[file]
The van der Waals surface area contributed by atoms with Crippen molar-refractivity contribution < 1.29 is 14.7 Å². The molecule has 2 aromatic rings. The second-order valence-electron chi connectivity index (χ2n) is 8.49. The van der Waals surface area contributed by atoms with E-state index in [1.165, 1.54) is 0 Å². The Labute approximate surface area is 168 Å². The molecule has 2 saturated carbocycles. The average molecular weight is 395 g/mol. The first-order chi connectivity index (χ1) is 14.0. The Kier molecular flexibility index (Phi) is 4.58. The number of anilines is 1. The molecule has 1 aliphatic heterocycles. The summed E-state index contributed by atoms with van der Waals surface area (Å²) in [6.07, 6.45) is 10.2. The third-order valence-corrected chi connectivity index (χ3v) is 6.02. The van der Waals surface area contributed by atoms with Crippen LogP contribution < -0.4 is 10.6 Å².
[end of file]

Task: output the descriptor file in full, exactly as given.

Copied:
The van der Waals surface area contributed by atoms with Crippen molar-refractivity contribution < 1.29 is 14.7 Å². The molecule has 2 aromatic rings. The second-order valence-electron chi connectivity index (χ2n) is 8.49. The van der Waals surface area contributed by atoms with E-state index in [1.165, 1.54) is 0 Å². The Labute approximate surface area is 168 Å². The molecule has 2 saturated carbocycles. The average molecular weight is 395 g/mol. The first-order chi connectivity index (χ1) is 14.0. The Kier molecular flexibility index (Phi) is 4.58. The number of anilines is 1. The molecule has 1 aliphatic heterocycles. The summed E-state index contributed by atoms with van der Waals surface area (Å²) in [6.07, 6.45) is 10.2. The third-order valence-corrected chi connectivity index (χ3v) is 6.02. The van der Waals surface area contributed by atoms with Crippen LogP contribution < -0.4 is 10.6 Å².